A beloved college statistics professor walked into class one day and announced, “Statistics is the science that says that if your head is on fire and your feet are on ice then, on average, you are quite comfortable.”
We roared with laughter at this hyperbolic reductionism, but she had introduced our class of statistics novices to an important concept: exclusively focusing on averages can be misleading when variance around that point estimate is substantial. This almost self-evident notion has important implications for contemporary cardiovascular science. Contemporary clinical trials randomize tens of thousands of patients to new treatments and are designed to precisely and accurately estimate the average effect across the trial-eligible population. But clinicians are seldom concerned about the average effect; rather, what we need is an estimate of effectiveness and safety for the individual patient in our care or for a subgroup of trial-eligible patients with similar characteristics. The development of pragmatic trials, access to large repositories of real-world data, and advances in statistical techniques are only now helping us measure and interpret heterogeneity in the effectiveness and safety of novel interventions.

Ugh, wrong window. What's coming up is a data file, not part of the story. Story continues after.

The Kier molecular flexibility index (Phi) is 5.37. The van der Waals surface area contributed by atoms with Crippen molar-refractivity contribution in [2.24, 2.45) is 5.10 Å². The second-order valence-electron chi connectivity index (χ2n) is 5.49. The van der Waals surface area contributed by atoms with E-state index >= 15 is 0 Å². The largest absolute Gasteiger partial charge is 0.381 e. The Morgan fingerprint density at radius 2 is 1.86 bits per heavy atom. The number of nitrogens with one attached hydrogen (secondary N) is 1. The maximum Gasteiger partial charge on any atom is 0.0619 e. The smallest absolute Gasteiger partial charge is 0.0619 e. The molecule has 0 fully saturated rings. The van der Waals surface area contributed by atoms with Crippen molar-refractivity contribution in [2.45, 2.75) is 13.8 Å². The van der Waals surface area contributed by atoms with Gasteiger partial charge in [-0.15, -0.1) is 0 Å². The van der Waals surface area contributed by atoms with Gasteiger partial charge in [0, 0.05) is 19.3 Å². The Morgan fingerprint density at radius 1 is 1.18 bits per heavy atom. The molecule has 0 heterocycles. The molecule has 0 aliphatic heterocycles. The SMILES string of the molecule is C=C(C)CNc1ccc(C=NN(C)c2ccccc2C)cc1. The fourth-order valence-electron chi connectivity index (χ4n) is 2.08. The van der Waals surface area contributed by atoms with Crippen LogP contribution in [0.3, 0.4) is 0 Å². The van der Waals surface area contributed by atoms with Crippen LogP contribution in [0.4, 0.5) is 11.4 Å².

Loccoh E, Kazi DS. Coronary Artery Calcium Score–Guided Statin Therapy for Primary Prevention in African American Adults—One Size Does Not Fit All. JAMA Cardiol. Published online May 13, 2020. doi:10.1001/jamacardio.2020.1260
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